Comparison of postasphyxial resuscitation with 100% and 21% oxygen on cortical oxygen pressure and striatal dopamine metabolism in newborn piglets

J Neurochem. 1995 Jan;64(1):292-8. doi: 10.1046/j.1471-4159.1995.64010292.x.


The present study tests the hypothesis that ventilation with 100% O2 during recovery from asphyxia leads to greater disturbance in brain function, as measured by dopamine metabolism, than does ventilation with 21% oxygen. This hypothesis was tested using mechanically ventilated, anesthetized newborn piglets as an animal model. Cortical oxygen pressure was measured by the oxygen-dependent quenching of phosphorescence, striatal blood flow by laser Doppler, and the extra-cellular levels of dopamine and its metabolites by in vivo microdialysis. After establishment of a baseline, both the fraction of inspired oxygen (FiO2) and the ventilator rate were reduced in a stepwise fashion every 20 min over a 1-h period. For the subsequent 2-h recovery, the animals were randomized to breathing 21 or 100% oxygen. It was observed that during asphyxia cortical oxygen pressure decreased from 36 to 7 torr, extracellular dopamine increased 8,300%, and dihydroxyphenylacetic acid and homovanillic acid decreased by 65 and 60%, respectively, compared with controls. During reoxygenation after asphyxia, cortical oxygen pressure was significantly higher in the piglets ventilated with 100% oxygen than in those ventilated with 21% oxygen (19 vs. 11 torr). During the first hour of reoxygenation, extracellular dopamine levels decreased to approximately 200% of control in the 21% oxygen group, whereas these levels were still much higher in the 100% oxygen group (approximately 500% of control). After approximately 2 h of reoxygenation, there was a secondary increase in extracellular dopamine to approximately 750 and approximately 3,000% of baseline for the animals ventilated with 21 and 100%, respectively.(ABSTRACT TRUNCATED AT 250 WORDS)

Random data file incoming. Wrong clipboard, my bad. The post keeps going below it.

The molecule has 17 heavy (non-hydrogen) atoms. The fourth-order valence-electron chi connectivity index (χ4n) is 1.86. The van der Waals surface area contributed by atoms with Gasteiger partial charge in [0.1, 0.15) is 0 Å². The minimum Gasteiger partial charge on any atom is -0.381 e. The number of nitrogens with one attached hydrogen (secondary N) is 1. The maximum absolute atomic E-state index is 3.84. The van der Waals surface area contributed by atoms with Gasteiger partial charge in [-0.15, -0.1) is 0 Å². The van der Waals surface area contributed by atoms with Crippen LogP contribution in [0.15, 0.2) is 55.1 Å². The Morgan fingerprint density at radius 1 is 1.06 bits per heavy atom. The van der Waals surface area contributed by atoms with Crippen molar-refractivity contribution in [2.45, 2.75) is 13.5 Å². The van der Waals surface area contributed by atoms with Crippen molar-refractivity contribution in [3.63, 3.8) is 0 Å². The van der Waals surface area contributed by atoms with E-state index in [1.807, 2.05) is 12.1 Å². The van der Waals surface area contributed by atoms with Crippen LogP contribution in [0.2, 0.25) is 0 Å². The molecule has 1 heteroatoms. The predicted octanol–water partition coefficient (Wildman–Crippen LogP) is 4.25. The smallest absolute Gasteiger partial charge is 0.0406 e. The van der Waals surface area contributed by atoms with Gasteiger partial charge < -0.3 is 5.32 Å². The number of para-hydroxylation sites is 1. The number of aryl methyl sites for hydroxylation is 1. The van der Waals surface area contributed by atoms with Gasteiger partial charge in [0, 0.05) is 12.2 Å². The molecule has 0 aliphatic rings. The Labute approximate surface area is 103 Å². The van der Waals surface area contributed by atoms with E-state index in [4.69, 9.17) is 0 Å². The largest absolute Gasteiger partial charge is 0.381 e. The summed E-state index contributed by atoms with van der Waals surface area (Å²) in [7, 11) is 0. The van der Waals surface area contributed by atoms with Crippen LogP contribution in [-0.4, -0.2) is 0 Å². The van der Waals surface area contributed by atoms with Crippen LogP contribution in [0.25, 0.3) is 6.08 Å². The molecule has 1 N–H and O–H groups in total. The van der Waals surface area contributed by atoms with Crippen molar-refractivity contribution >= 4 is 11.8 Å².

Publication types

  • Comparative Study
  • Research Support, U.S. Gov't, P.H.S.

MeSH terms

  • Animals
  • Animals, Newborn / metabolism*
  • Asphyxia / metabolism
  • Asphyxia / therapy*
  • Corpus Striatum / blood supply
  • Corpus Striatum / cytology
  • Corpus Striatum / metabolism*
  • Dopamine / metabolism*
  • Dose-Response Relationship, Drug
  • Oxygen / analysis
  • Oxygen / metabolism
  • Oxygen / pharmacology*
  • Regional Blood Flow / physiology
  • Resuscitation / methods*
  • Swine / metabolism*
  • Time Factors


  • Oxygen
  • Dopamine